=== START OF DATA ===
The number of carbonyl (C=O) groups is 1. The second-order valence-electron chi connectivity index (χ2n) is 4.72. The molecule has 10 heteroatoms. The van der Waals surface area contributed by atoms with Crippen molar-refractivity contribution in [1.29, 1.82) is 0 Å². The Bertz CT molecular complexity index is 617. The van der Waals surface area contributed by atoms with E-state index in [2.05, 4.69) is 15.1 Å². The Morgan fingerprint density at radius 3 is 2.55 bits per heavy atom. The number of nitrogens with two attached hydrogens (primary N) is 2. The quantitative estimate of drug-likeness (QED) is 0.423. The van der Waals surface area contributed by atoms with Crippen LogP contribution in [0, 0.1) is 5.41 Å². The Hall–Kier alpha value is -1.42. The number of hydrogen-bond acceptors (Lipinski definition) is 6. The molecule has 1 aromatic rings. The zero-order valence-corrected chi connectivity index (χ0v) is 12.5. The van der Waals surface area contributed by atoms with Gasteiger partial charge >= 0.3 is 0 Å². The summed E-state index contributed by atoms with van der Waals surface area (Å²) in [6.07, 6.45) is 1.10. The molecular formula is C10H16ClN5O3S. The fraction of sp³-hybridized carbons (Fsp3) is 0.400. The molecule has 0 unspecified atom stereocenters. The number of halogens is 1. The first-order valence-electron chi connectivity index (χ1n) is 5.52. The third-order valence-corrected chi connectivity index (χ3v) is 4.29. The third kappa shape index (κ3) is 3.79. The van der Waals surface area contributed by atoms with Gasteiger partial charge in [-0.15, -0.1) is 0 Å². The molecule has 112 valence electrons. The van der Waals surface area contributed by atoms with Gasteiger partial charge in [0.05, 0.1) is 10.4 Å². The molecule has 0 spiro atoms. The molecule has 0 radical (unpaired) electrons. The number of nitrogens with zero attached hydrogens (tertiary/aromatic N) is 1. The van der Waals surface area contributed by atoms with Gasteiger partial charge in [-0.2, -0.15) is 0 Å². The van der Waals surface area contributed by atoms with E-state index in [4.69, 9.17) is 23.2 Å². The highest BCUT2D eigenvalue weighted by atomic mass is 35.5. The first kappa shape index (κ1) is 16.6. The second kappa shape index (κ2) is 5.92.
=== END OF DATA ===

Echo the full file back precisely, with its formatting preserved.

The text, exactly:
The number of carbonyl (C=O) groups is 1. The second-order valence-electron chi connectivity index (χ2n) is 4.72. The molecule has 10 heteroatoms. The van der Waals surface area contributed by atoms with Crippen molar-refractivity contribution in [1.29, 1.82) is 0 Å². The Bertz CT molecular complexity index is 617. The van der Waals surface area contributed by atoms with E-state index in [2.05, 4.69) is 15.1 Å². The Morgan fingerprint density at radius 3 is 2.55 bits per heavy atom. The number of nitrogens with two attached hydrogens (primary N) is 2. The quantitative estimate of drug-likeness (QED) is 0.423. The van der Waals surface area contributed by atoms with Crippen LogP contribution in [0, 0.1) is 5.41 Å². The Hall–Kier alpha value is -1.42. The number of hydrogen-bond acceptors (Lipinski definition) is 6. The molecule has 1 aromatic rings. The zero-order valence-corrected chi connectivity index (χ0v) is 12.5. The van der Waals surface area contributed by atoms with Gasteiger partial charge >= 0.3 is 0 Å². The summed E-state index contributed by atoms with van der Waals surface area (Å²) in [6.07, 6.45) is 1.10. The molecular formula is C10H16ClN5O3S. The fraction of sp³-hybridized carbons (Fsp3) is 0.400. The molecule has 0 unspecified atom stereocenters. The number of halogens is 1. The first-order valence-electron chi connectivity index (χ1n) is 5.52. The third-order valence-corrected chi connectivity index (χ3v) is 4.29. The third kappa shape index (κ3) is 3.79. The van der Waals surface area contributed by atoms with Gasteiger partial charge in [-0.15, -0.1) is 0 Å². The molecule has 112 valence electrons. The van der Waals surface area contributed by atoms with Gasteiger partial charge in [0.05, 0.1) is 10.4 Å². The molecule has 0 spiro atoms. The molecule has 0 radical (unpaired) electrons. The number of nitrogens with zero attached hydrogens (tertiary/aromatic N) is 1. The van der Waals surface area contributed by atoms with Gasteiger partial charge in [-0.2, -0.15) is 0 Å². The van der Waals surface area contributed by atoms with E-state index in [4.69, 9.17) is 23.2 Å². The highest BCUT2D eigenvalue weighted by atomic mass is 35.5. The first kappa shape index (κ1) is 16.6. The second kappa shape index (κ2) is 5.92.